With a strong membership base and public psychiatry's historical relationship with collective bargaining (state and federally employed physicians are often represented by unions), the APA could be poised to become a major force in health care labor negotiations. Psychiatrists have been hit hard by managed care and often marginalized when it comes to allocation of health care dollars. A nationwide collective bargaining unit solely comprising psychiatrists could restore financial losses that have accrued over the years, while at the same time improving patient access to quality care.
William Glazer, M.D., president of Glazer Medical Solutions, which is based in New York and Massachusetts, is clinical professor of psychiatry at Harvard Medical School and has been involved with concerns over quality of health care since 1978. In an interview with PT, Glazer explained that unions are "a good thing" for psychiatrists. He also said the APA should consider forming a "carveout" union.
"When one looks at what's been happening and the way in which psychiatry is often left in the dust, that's a good argument for forming the APA's own union," said Glazer. "Psychiatry can empower itself and regain the authority that it deserves. This should be thought about and executed as soon as possible."
Nevertheless, Glazer questions whether the profession will successfully grasp the current opportunities. Although he acknowledges that psychiatrists are more ready now than before to collaborate, they still hesitate when it comes to taking on the system. "We are falling short when it's time to get political," he added.
There are reasons to be skeptical. When the AMA House of Delegates took on the issue, the psychiatry delegates voted their consciences in the absence of policy directives from the APA or the Section Council on Psychiatry.
"After listening to the discussion among the delegates and the alternates and the section council itself, it seemed to me that the constituencies that are represented in the APA would probably be divided on this issue," APA past-president Joseph T. English, M.D., told PT. English currently chairs the APA's Section Council. In fact, some delegates supported the measure while others opposed it, splitting the APA vote. English added that at some point "we will have a discussion of this in the APA and I'm sure there will be plenty of back and forth before we do, as an association, adopt a position."
A touchy debate could be spawned over whether the APA becomes a key player in organizing groups of psychiatrists. According to English, for instance, "Unionization means taking actions that are incompatible with the commitment of a profession-which is always to put the patients' interests first."
Even longtime managed care foe and APA past-president Harold Eist, M.D., doubted that unionization would ultimately resolve longstanding disputes with the health care industry. However, he agreed that it may "enhance physicians' ability to more effectively treat patients and get a more reasonable return for their work."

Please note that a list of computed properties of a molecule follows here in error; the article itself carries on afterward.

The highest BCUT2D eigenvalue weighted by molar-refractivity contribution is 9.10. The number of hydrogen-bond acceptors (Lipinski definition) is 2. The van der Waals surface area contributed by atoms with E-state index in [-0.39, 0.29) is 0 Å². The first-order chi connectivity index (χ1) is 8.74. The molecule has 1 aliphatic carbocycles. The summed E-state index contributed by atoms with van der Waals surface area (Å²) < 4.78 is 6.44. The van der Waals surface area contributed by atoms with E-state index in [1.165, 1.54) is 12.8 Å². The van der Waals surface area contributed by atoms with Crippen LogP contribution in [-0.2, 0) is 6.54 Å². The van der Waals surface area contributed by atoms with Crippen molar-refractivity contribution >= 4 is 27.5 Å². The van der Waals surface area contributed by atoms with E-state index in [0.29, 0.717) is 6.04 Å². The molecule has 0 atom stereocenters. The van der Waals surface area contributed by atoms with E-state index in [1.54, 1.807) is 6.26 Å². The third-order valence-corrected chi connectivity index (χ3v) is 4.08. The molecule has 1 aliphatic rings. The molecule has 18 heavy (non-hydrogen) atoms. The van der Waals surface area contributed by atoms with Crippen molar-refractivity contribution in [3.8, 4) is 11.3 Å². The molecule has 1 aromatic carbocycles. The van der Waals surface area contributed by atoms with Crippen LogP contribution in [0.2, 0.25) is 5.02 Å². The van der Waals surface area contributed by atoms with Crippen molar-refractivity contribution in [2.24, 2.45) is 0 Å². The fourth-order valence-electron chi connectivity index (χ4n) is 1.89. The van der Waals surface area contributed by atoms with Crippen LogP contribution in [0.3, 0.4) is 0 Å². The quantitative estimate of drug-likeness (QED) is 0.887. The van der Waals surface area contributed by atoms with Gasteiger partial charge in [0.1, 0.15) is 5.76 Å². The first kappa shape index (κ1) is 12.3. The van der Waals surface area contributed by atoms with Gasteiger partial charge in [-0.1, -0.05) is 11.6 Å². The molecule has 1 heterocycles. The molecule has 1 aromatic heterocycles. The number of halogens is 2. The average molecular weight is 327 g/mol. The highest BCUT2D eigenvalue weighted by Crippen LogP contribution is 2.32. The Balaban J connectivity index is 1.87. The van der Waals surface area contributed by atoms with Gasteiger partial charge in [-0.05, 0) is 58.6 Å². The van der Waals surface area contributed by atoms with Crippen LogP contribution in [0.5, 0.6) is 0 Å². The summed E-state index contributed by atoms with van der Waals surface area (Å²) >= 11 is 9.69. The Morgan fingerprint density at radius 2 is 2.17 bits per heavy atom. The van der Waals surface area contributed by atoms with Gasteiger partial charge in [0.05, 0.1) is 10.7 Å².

To a certain extent, the future of collective bargaining for physicians still hinges on H.R. 1304-the Quality Health-Care Coalition Act of 1999-federal legislation pending in the House that would permit nonemployee health care professionals to negotiate with health care plans. Enactment of the bill would amend antitrust laws to permit collective bargaining, an event that would mark a sea change in the balance of power between physicians and managed care organizations.
Currently, the bill is stalled in the House Judiciary Committee, even though it has the majority support of its members. The hang-up is powerful committee chair Henry J. Hyde (R-Ill.), who currently opposes the measure. Reardon said that the AMA's leadership has yet to learn the reasons Hyde objects but is working on addressing the situation.
"We will impress on him how important the issue is and explain to him that we are trying to enhance patient benefits [and] patient welfare, and give physicians back some control of the system so that patients can get the necessary and appropriate care when they need it," Reardon explained.
With about 150 co-sponsors, chances that H.R. 1304 will pass are good, said Suhail Khan, a spokesperson for Rep. Tom Campbell (R-Calif.) who introduced the measure. He told that there is also significant bipartisan support in the Senate, and that he is confident there is still time for the bill to pass this year.
Observing that the health insurance lobby was recently defeated in Texas when that state passed a measure that allowed collective bargaining, Khan added that antitrust reform could avoid the deadlock plaguing other health care reform proposals caught up in partisan debates. "Rep. Campbell is simply trying to level the playing field between health care providers and HMOs," said Khan.